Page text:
If you have something to say about stretching dollars on food, that’s fine, but keep your off topic opinions to yourself.

    Laura - January 10, 2011

    First this was/is a REALLY judgmental comment. The thread was on the Low cost menu. I assume most people trying the $45 or $70 menu have made a commitment to live frugally. Or they are like us and find themselves in an unforeseen emergency situation. Second, what do I do now that I have 9 children, no job, and no money? Should I stand on a street corner and find someone who can currently better afford them? or even better sign them over for the government to raise in foster care or an orphanage? Oh wait! They have to pay for kids in foster care and they get food stamps- not a savings to the government.
    Before making judgmental comments you should stop and ask yourself what you would do if you suddenly found yourself jobless and moneyless no matter how many children you have. If anything,from reading a large number of post on this site, one can see that many people with just a few children and even no children are trying to make do with very little.
    I live in Flint Michigan. My husband is a contractor and real estate agent among other things. We’re use to making a pretty decent living. We even use to do things like eat out at nice restaurants with ALL the children and grandmothers fairly often. We use to buy the kids new clothes at TCP and the mall. We even had some decent savings at one time. IF you have read the news in the last few months you might have seen there isn’t much out there in the way of work. Right now even my teen boys are pitching in doing shoveling and stacking wood to earn money for what foodstamps doesn’t cover like toilet paper and soap supplies. Even though we paid half on our home and bought way under what we could afford we are talking to the bank about deed in lew of sale. The home next to ours sold for $8,000 two years ago. That is more than 15x less than what it was sold for 4 years ago. All of our clothes have now been coming from a Clothing exchange for free.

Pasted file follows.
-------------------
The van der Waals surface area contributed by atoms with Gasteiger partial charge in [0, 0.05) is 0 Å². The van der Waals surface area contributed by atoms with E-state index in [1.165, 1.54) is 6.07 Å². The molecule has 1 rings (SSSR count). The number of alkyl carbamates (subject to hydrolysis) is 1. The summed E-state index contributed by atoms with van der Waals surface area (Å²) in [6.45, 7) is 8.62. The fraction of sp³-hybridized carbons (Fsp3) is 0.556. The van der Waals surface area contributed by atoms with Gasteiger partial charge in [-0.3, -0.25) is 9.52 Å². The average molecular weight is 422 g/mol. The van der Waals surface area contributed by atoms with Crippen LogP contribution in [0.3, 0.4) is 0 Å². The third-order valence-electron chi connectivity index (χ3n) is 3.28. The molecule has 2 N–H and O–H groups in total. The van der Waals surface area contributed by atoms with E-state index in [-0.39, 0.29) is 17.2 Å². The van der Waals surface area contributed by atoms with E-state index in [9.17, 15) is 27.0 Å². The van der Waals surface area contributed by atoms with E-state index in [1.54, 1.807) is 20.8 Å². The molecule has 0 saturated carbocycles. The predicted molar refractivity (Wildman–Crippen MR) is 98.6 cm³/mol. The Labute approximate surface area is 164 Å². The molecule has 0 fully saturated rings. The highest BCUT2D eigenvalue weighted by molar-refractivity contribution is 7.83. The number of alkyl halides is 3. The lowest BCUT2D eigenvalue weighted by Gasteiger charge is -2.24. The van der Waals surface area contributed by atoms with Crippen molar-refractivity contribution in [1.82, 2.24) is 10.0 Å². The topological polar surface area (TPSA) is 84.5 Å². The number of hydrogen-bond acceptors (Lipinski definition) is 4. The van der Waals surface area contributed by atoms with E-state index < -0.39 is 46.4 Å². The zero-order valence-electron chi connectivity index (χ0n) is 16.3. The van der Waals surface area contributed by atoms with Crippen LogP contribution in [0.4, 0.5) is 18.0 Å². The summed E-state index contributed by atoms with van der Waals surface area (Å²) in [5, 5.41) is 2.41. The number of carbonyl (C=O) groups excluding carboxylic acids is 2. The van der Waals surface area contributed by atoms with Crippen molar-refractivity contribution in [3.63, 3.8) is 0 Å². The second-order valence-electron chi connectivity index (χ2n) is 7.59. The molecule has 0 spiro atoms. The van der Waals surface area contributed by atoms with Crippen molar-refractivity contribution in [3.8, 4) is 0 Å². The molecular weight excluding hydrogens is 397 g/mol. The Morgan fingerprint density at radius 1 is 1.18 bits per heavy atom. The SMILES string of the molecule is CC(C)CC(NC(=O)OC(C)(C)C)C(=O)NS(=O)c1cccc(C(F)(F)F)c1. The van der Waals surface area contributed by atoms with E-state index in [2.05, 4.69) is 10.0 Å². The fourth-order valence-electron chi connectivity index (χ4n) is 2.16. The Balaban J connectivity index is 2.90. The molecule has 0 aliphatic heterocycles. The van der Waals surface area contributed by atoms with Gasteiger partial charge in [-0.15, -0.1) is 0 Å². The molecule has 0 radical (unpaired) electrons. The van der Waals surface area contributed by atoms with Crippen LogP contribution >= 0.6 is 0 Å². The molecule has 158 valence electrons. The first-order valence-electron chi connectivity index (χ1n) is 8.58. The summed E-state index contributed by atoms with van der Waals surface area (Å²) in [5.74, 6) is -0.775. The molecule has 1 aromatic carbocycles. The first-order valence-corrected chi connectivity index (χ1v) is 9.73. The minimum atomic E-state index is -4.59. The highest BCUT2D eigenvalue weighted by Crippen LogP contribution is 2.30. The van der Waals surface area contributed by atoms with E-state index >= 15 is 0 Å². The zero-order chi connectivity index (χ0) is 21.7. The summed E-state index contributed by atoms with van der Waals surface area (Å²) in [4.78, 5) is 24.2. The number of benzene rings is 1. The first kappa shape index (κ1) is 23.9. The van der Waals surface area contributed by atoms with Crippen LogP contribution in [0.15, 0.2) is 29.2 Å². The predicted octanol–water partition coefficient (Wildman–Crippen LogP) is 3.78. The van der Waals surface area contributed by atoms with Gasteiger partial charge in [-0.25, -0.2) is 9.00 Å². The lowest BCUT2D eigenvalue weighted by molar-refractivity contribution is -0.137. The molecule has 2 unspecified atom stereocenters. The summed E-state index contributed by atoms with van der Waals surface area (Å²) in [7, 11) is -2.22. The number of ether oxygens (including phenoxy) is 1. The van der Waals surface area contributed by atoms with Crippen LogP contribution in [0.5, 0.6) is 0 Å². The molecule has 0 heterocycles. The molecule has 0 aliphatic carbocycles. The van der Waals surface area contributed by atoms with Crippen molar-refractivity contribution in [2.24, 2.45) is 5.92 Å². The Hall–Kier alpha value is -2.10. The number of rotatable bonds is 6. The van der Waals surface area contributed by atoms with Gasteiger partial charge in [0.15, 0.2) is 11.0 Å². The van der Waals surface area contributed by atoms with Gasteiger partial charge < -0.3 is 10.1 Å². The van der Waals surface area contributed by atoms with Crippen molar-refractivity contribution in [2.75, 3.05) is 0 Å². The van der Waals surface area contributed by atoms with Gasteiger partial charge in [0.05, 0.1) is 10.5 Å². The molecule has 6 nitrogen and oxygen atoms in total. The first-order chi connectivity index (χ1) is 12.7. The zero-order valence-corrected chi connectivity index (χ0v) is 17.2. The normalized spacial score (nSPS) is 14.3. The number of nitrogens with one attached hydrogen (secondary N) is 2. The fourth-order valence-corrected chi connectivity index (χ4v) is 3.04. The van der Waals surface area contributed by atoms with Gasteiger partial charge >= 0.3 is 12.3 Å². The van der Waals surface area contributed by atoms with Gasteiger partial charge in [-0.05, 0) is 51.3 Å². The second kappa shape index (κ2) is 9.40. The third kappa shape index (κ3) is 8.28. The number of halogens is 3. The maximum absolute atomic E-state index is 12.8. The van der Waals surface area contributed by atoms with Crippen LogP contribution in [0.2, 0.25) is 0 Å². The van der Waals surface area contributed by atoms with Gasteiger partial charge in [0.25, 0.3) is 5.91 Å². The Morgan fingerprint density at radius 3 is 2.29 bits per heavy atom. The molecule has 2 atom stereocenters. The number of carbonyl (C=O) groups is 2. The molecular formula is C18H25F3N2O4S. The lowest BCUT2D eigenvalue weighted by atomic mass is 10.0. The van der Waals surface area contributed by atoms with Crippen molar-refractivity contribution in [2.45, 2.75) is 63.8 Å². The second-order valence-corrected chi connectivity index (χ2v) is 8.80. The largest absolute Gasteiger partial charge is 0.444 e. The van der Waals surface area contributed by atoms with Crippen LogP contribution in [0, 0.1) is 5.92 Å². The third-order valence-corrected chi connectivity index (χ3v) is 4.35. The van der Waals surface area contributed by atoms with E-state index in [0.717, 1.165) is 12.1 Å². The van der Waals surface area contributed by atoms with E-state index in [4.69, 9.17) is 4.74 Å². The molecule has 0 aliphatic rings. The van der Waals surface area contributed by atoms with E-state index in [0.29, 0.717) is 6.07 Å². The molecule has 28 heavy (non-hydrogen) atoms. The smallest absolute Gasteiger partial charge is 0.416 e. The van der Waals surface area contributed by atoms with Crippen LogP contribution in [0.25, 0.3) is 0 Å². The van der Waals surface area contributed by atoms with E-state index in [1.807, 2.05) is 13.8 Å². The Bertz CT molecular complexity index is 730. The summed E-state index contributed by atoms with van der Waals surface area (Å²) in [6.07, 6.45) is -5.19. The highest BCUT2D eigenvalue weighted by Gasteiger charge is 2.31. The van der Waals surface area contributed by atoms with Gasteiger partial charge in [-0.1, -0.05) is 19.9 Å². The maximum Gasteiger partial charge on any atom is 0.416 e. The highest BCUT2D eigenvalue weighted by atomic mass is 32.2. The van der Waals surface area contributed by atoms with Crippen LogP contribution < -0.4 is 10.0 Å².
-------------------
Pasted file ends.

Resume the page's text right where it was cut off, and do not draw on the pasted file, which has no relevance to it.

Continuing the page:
So please carefully consider your comments before you make a wide sweeping judgment least you, like us, find yourself in an unforeseen situation.

      The Hillbilly Housewife - January 10, 2011

      Thank you, Laura, for taking time to share your very personal story with us. I believe “There, but by the Grace of God, go I.”

      I appreciate all opinions, of course, as it’s important to have these discussions. I also encourage all my readers to consider how their words may affect others before posting comments. I hope we will treat each other with respect in our comments and keep the conversation polite and well informed. Thank you again.

      Sue - December 12, 2011

      Laura, Bless you & all familys with children at home. Trying to feed, cloth & put your children through school you need all the help you can get. My dh lost his business in 2009, we also lost our home. I ‘m on disablity his S.S. & my disabilty amounts to $1400.00 a mo. Paying rent heat &electric does’nt leave much for gro. He is also dieabetic. We thank God our children are grown and we don’t have to figure out how to feed & take care of the many other needs of children…however we do worry about the grandchildren. These menus are good alot of carbs. yes but better than nothing & with a few changes such as mashed rutabages, turnips or parsnips. instead of potatoes. you can also shred them to make Latkes (potato pancakes) etc. Again God bless you all & good luck to us all.